BANGOR, ME: MAY 1, 1911 – A late-afternoon fire that began a day earlier was finally brought under control after midnight. The blaze originated in a hay shed near the corner of Broad and Union streets, apparently started by a cigarette cast aside during a poker game. The flames swept northward...
To access the remainder of this piece of premium content, you must be registered with Firehouse. Already have an account? Login
Register in seconds by connecting with your preferred Social Network.
Complete the registration form.
BROOKLYN, NY: MAY 26, 1911 – A fire of near-conflagration proportions destroyed the huge Dreamland Park amusement park in Coney Island. Workers were putting the finishing touches on “Hellgate,” the last attraction being readied for the Memorial Day opening. This new attraction, a boat ride through the caverns of Hell, featured dimly lit canyons, rapids and a giant whirlpool. At 1:30 A.M., workers were using hot tar to repair the leaking watercourse when suddenly the lights went out. A bucket of bubbling tar was knocked over and within seconds flames were licking the rafters above. The first alarm was sent in at 1:58 and a second was transmitted upon arrival. An ocean breeze pushed the flames from one flimsy structure to the next and fire hose streams began to weaken. Multiple alarms were transmitted, but the failure of the new high-pressure hydrant system (pressure dropped from 160 pounds to 20 pounds) and the delayed response of horse-drawn apparatus, because of the great distance and time required, allowed the fire to grow unchecked. Four alarms and a “simultaneous call” (sending all apparatus that would have responded to a third alarm at Sixth Avenue and Twenty-third Street in Brooklyn to Coney Island) swelled the assignment to 50 fire companies. One of the attractions was the Baby Incubator Building, where six premature babies were quickly evacuated to safety. Other attractions featured numerous wild animals, including an elephant, lions and tigers. Trainers were able to control the animals until the lights went out – then the frightened animals turned on each other. In all, 60 trained animals perished.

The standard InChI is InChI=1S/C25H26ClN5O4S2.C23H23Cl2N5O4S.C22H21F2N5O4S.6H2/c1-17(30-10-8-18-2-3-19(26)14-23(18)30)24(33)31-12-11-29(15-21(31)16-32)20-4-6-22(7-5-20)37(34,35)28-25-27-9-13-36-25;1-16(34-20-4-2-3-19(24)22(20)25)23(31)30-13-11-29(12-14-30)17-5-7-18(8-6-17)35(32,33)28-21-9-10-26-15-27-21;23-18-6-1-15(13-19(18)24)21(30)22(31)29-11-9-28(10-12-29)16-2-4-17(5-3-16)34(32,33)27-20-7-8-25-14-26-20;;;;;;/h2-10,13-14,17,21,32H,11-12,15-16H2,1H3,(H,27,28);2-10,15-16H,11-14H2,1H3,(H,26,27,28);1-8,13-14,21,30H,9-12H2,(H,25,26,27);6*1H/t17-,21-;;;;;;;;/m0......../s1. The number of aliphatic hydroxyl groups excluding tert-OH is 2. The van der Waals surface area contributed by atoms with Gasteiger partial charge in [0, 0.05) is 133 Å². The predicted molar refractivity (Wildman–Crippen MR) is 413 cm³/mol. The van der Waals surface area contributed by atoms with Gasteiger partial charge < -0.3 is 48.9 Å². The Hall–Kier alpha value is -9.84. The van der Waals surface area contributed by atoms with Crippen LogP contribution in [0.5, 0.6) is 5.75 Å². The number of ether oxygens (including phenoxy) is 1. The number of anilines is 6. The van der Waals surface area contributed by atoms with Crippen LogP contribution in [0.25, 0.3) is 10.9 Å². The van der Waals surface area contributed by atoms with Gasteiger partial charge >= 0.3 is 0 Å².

Thousands of spectators drawn by the eerie red glow of the fire descended on the park and watched as the fire marched across the park. At 3:10, the huge Dreamland Tower, which had been burning like a roman candle for more than 30 minutes, fell with a fiery crash. The wind eventually changed, sending the gasping crowd home. With this help, firemen stopped the last of the flames. As the sun rose the next morning, Dreamland had been transformed into 15 acres of blackened, smoking ruins. The loss was more than $5 million. The park’s board of directors later sold the land back to the city.
RAHWAY, NJ: MAY 30, 1911 – Just after noon, a fire started among waste materials in the Royal Manufacturing Co. plant. Storehouse 1 was a roaring furnace as firemen arrived. With flames licking the exposed oil building next door and Storehouse 2, firemen pressed the attack hoping to stop the fire’s extension to both buildings. To add problems, the wind carried sparks to the roofs of residences along Grand and Bridge streets. The chemical engine raced from building to building, extinguishing six fires, while the remainder of the department brought the fire under control without extension.